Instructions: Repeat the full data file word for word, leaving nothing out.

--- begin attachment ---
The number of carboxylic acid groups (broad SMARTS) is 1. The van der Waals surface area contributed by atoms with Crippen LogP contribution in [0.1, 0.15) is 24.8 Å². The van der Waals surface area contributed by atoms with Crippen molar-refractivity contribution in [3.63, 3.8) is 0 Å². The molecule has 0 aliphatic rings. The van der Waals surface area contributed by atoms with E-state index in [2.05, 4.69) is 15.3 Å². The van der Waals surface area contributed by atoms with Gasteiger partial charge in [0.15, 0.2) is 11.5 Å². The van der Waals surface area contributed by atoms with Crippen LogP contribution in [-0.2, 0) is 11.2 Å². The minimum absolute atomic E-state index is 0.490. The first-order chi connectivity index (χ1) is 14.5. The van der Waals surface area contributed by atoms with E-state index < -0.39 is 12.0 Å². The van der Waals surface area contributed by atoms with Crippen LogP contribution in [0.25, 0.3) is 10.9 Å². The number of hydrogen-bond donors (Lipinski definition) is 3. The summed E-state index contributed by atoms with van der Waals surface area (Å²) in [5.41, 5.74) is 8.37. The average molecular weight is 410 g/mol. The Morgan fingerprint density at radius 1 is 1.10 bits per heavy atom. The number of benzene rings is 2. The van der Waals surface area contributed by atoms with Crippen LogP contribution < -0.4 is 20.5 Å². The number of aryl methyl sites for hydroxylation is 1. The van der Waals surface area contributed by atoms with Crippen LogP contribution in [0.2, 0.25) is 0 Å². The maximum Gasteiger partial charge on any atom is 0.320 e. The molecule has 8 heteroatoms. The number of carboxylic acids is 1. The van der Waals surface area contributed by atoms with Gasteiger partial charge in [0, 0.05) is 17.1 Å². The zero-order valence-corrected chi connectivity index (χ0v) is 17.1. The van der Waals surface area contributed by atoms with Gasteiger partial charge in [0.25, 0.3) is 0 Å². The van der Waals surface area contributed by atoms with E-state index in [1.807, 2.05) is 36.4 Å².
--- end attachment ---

The number of carboxylic acid groups (broad SMARTS) is 1. The van der Waals surface area contributed by atoms with Crippen LogP contribution in [0.1, 0.15) is 24.8 Å². The van der Waals surface area contributed by atoms with Crippen molar-refractivity contribution in [3.63, 3.8) is 0 Å². The molecule has 0 aliphatic rings. The van der Waals surface area contributed by atoms with E-state index in [2.05, 4.69) is 15.3 Å². The van der Waals surface area contributed by atoms with Gasteiger partial charge in [0.15, 0.2) is 11.5 Å². The van der Waals surface area contributed by atoms with Crippen LogP contribution in [-0.2, 0) is 11.2 Å². The minimum absolute atomic E-state index is 0.490. The first-order chi connectivity index (χ1) is 14.5. The van der Waals surface area contributed by atoms with E-state index < -0.39 is 12.0 Å². The van der Waals surface area contributed by atoms with Crippen LogP contribution in [0.25, 0.3) is 10.9 Å². The number of hydrogen-bond donors (Lipinski definition) is 3. The summed E-state index contributed by atoms with van der Waals surface area (Å²) in [5.41, 5.74) is 8.37. The average molecular weight is 410 g/mol. The Morgan fingerprint density at radius 1 is 1.10 bits per heavy atom. The number of benzene rings is 2. The van der Waals surface area contributed by atoms with Crippen LogP contribution < -0.4 is 20.5 Å². The number of aryl methyl sites for hydroxylation is 1. The van der Waals surface area contributed by atoms with Crippen LogP contribution in [0.2, 0.25) is 0 Å². The maximum Gasteiger partial charge on any atom is 0.320 e. The molecule has 8 heteroatoms. The number of carboxylic acids is 1. The van der Waals surface area contributed by atoms with Gasteiger partial charge in [0, 0.05) is 17.1 Å². The zero-order valence-corrected chi connectivity index (χ0v) is 17.1. The van der Waals surface area contributed by atoms with Gasteiger partial charge in [0.25, 0.3) is 0 Å². The van der Waals surface area contributed by atoms with E-state index in [1.807, 2.05) is 36.4 Å².